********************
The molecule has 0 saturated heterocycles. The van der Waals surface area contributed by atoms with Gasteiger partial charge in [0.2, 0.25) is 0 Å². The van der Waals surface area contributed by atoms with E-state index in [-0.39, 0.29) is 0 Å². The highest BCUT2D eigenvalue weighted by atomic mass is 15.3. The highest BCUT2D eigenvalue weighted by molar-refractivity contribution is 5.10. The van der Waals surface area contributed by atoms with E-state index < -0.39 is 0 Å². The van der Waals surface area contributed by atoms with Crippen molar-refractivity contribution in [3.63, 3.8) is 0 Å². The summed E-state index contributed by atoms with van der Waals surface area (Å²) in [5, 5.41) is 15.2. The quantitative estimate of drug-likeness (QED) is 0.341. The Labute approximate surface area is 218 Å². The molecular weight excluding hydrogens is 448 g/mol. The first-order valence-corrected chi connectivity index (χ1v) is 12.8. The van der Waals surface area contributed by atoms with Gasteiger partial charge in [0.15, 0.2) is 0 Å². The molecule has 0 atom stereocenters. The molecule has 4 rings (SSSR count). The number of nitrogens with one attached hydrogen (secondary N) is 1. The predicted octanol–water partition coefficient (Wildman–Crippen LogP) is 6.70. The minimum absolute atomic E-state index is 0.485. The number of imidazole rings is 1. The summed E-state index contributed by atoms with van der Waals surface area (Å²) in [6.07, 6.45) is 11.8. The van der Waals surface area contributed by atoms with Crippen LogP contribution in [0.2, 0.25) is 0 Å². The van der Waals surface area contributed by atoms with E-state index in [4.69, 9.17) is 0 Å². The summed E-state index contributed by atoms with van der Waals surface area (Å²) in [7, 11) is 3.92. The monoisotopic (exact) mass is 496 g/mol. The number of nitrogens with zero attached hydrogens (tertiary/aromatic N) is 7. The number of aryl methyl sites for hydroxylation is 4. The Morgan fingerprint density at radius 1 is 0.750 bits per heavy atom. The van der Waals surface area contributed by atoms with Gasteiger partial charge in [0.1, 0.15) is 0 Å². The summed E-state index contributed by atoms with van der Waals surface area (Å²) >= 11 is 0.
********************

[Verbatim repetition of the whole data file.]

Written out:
The molecule has 0 saturated heterocycles. The van der Waals surface area contributed by atoms with Gasteiger partial charge in [0.2, 0.25) is 0 Å². The van der Waals surface area contributed by atoms with E-state index in [-0.39, 0.29) is 0 Å². The highest BCUT2D eigenvalue weighted by atomic mass is 15.3. The highest BCUT2D eigenvalue weighted by molar-refractivity contribution is 5.10. The van der Waals surface area contributed by atoms with E-state index < -0.39 is 0 Å². The van der Waals surface area contributed by atoms with Crippen molar-refractivity contribution in [3.63, 3.8) is 0 Å². The summed E-state index contributed by atoms with van der Waals surface area (Å²) in [5, 5.41) is 15.2. The quantitative estimate of drug-likeness (QED) is 0.341. The Labute approximate surface area is 218 Å². The molecular weight excluding hydrogens is 448 g/mol. The first-order valence-corrected chi connectivity index (χ1v) is 12.8. The van der Waals surface area contributed by atoms with Gasteiger partial charge in [0.15, 0.2) is 0 Å². The molecule has 0 atom stereocenters. The molecule has 4 rings (SSSR count). The number of nitrogens with one attached hydrogen (secondary N) is 1. The predicted octanol–water partition coefficient (Wildman–Crippen LogP) is 6.70. The minimum absolute atomic E-state index is 0.485. The number of imidazole rings is 1. The summed E-state index contributed by atoms with van der Waals surface area (Å²) in [6.07, 6.45) is 11.8. The van der Waals surface area contributed by atoms with Crippen LogP contribution in [0.2, 0.25) is 0 Å². The van der Waals surface area contributed by atoms with E-state index in [4.69, 9.17) is 0 Å². The summed E-state index contributed by atoms with van der Waals surface area (Å²) in [7, 11) is 3.92. The monoisotopic (exact) mass is 496 g/mol. The number of nitrogens with zero attached hydrogens (tertiary/aromatic N) is 7. The number of aryl methyl sites for hydroxylation is 4. The Morgan fingerprint density at radius 1 is 0.750 bits per heavy atom. The van der Waals surface area contributed by atoms with Gasteiger partial charge in [0.1, 0.15) is 0 Å². The summed E-state index contributed by atoms with van der Waals surface area (Å²) >= 11 is 0.